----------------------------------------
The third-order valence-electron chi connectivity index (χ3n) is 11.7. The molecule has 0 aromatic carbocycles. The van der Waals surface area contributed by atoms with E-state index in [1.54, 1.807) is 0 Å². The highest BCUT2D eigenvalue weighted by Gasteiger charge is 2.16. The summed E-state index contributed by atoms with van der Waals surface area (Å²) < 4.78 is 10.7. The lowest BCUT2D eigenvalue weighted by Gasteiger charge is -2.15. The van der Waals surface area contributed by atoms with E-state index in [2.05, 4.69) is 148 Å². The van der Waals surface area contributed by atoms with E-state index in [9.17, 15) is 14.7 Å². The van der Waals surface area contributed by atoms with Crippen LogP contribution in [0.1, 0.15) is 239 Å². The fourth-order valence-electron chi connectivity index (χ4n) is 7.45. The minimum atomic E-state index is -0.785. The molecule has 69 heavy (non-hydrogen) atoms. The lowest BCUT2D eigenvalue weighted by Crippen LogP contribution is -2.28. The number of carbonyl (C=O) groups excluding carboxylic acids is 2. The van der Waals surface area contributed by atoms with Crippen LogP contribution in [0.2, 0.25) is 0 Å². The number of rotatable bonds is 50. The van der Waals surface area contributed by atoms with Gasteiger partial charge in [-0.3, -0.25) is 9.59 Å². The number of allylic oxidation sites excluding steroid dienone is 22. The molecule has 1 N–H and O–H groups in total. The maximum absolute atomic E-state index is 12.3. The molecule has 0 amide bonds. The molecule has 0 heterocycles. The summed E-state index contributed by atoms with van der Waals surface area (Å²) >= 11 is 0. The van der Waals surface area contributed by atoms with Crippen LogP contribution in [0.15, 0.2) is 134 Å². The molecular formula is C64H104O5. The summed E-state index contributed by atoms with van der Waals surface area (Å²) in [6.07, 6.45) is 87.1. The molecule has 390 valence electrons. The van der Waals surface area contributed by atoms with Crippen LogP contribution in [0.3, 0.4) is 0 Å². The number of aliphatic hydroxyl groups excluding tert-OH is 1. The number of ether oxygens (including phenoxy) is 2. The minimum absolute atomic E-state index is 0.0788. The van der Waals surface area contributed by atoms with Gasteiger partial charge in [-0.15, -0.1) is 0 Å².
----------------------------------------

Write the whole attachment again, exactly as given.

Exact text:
The third-order valence-electron chi connectivity index (χ3n) is 11.7. The molecule has 0 aromatic carbocycles. The van der Waals surface area contributed by atoms with E-state index in [1.54, 1.807) is 0 Å². The highest BCUT2D eigenvalue weighted by Gasteiger charge is 2.16. The summed E-state index contributed by atoms with van der Waals surface area (Å²) < 4.78 is 10.7. The lowest BCUT2D eigenvalue weighted by Gasteiger charge is -2.15. The van der Waals surface area contributed by atoms with E-state index in [2.05, 4.69) is 148 Å². The van der Waals surface area contributed by atoms with E-state index in [9.17, 15) is 14.7 Å². The van der Waals surface area contributed by atoms with Crippen LogP contribution in [0.1, 0.15) is 239 Å². The fourth-order valence-electron chi connectivity index (χ4n) is 7.45. The minimum atomic E-state index is -0.785. The molecule has 69 heavy (non-hydrogen) atoms. The lowest BCUT2D eigenvalue weighted by Crippen LogP contribution is -2.28. The number of carbonyl (C=O) groups excluding carboxylic acids is 2. The van der Waals surface area contributed by atoms with Crippen LogP contribution in [0.2, 0.25) is 0 Å². The number of rotatable bonds is 50. The van der Waals surface area contributed by atoms with Gasteiger partial charge in [-0.3, -0.25) is 9.59 Å². The number of allylic oxidation sites excluding steroid dienone is 22. The molecule has 1 N–H and O–H groups in total. The maximum absolute atomic E-state index is 12.3. The molecule has 0 amide bonds. The molecule has 0 heterocycles. The summed E-state index contributed by atoms with van der Waals surface area (Å²) >= 11 is 0. The van der Waals surface area contributed by atoms with Crippen LogP contribution in [0.15, 0.2) is 134 Å². The molecular formula is C64H104O5. The summed E-state index contributed by atoms with van der Waals surface area (Å²) in [6.07, 6.45) is 87.1. The molecule has 390 valence electrons. The van der Waals surface area contributed by atoms with Crippen LogP contribution in [0.3, 0.4) is 0 Å². The number of aliphatic hydroxyl groups excluding tert-OH is 1. The number of ether oxygens (including phenoxy) is 2. The minimum absolute atomic E-state index is 0.0788. The van der Waals surface area contributed by atoms with Gasteiger partial charge in [-0.15, -0.1) is 0 Å².